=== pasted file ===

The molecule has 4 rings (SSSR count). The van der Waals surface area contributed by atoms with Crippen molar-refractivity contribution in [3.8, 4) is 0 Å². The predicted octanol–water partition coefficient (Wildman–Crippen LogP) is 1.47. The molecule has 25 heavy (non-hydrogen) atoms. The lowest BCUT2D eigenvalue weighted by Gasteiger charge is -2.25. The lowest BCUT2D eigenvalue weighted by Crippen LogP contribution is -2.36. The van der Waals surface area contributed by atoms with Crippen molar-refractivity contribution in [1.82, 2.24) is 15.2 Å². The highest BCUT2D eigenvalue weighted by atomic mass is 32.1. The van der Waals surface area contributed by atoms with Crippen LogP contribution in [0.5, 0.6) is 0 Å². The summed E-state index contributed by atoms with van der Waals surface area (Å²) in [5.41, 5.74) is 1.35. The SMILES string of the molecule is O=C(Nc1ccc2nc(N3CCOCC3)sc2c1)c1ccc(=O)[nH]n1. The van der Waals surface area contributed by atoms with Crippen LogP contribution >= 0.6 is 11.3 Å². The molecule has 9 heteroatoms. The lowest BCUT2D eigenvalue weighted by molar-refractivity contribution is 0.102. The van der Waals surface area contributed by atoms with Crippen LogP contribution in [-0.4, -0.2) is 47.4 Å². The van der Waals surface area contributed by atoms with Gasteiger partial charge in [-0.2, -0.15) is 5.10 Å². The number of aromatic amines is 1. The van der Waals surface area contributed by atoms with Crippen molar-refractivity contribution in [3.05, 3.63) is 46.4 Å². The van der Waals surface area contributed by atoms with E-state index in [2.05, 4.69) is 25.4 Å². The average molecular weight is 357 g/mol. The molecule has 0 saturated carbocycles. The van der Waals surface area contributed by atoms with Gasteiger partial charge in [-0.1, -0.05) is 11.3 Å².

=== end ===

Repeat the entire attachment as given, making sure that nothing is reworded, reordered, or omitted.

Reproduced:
The molecule has 4 rings (SSSR count). The van der Waals surface area contributed by atoms with Crippen molar-refractivity contribution in [3.8, 4) is 0 Å². The predicted octanol–water partition coefficient (Wildman–Crippen LogP) is 1.47. The molecule has 25 heavy (non-hydrogen) atoms. The lowest BCUT2D eigenvalue weighted by Gasteiger charge is -2.25. The lowest BCUT2D eigenvalue weighted by Crippen LogP contribution is -2.36. The van der Waals surface area contributed by atoms with Crippen molar-refractivity contribution in [1.82, 2.24) is 15.2 Å². The highest BCUT2D eigenvalue weighted by atomic mass is 32.1. The van der Waals surface area contributed by atoms with Crippen LogP contribution in [0.5, 0.6) is 0 Å². The summed E-state index contributed by atoms with van der Waals surface area (Å²) in [5.41, 5.74) is 1.35. The SMILES string of the molecule is O=C(Nc1ccc2nc(N3CCOCC3)sc2c1)c1ccc(=O)[nH]n1. The van der Waals surface area contributed by atoms with Crippen LogP contribution >= 0.6 is 11.3 Å². The molecule has 9 heteroatoms. The lowest BCUT2D eigenvalue weighted by molar-refractivity contribution is 0.102. The van der Waals surface area contributed by atoms with Crippen LogP contribution in [-0.4, -0.2) is 47.4 Å². The van der Waals surface area contributed by atoms with Gasteiger partial charge in [-0.2, -0.15) is 5.10 Å². The number of aromatic amines is 1. The van der Waals surface area contributed by atoms with Crippen molar-refractivity contribution in [3.05, 3.63) is 46.4 Å². The van der Waals surface area contributed by atoms with E-state index in [2.05, 4.69) is 25.4 Å². The average molecular weight is 357 g/mol. The molecule has 0 saturated carbocycles. The van der Waals surface area contributed by atoms with Gasteiger partial charge in [-0.1, -0.05) is 11.3 Å².